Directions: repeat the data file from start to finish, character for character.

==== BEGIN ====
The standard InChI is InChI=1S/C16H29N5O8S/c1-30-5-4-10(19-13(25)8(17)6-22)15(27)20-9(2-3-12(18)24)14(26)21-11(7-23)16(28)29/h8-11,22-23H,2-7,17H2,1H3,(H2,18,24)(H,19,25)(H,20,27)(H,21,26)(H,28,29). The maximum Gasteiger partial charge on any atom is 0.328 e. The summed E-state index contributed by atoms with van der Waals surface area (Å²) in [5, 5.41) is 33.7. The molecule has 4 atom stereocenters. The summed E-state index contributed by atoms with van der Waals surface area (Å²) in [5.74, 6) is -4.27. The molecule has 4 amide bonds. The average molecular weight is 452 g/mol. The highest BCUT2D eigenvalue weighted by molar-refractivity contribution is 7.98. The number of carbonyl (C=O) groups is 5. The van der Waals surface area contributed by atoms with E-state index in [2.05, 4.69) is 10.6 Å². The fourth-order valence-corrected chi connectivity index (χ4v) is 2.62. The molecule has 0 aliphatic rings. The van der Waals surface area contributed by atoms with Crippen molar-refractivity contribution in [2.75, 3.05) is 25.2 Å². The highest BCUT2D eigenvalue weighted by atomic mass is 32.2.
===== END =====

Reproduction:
The standard InChI is InChI=1S/C16H29N5O8S/c1-30-5-4-10(19-13(25)8(17)6-22)15(27)20-9(2-3-12(18)24)14(26)21-11(7-23)16(28)29/h8-11,22-23H,2-7,17H2,1H3,(H2,18,24)(H,19,25)(H,20,27)(H,21,26)(H,28,29). The maximum Gasteiger partial charge on any atom is 0.328 e. The summed E-state index contributed by atoms with van der Waals surface area (Å²) in [5, 5.41) is 33.7. The molecule has 4 atom stereocenters. The summed E-state index contributed by atoms with van der Waals surface area (Å²) in [5.74, 6) is -4.27. The molecule has 4 amide bonds. The average molecular weight is 452 g/mol. The highest BCUT2D eigenvalue weighted by molar-refractivity contribution is 7.98. The number of carbonyl (C=O) groups is 5. The van der Waals surface area contributed by atoms with E-state index in [2.05, 4.69) is 10.6 Å². The fourth-order valence-corrected chi connectivity index (χ4v) is 2.62. The molecule has 0 aliphatic rings. The van der Waals surface area contributed by atoms with Crippen molar-refractivity contribution in [2.75, 3.05) is 25.2 Å². The highest BCUT2D eigenvalue weighted by atomic mass is 32.2.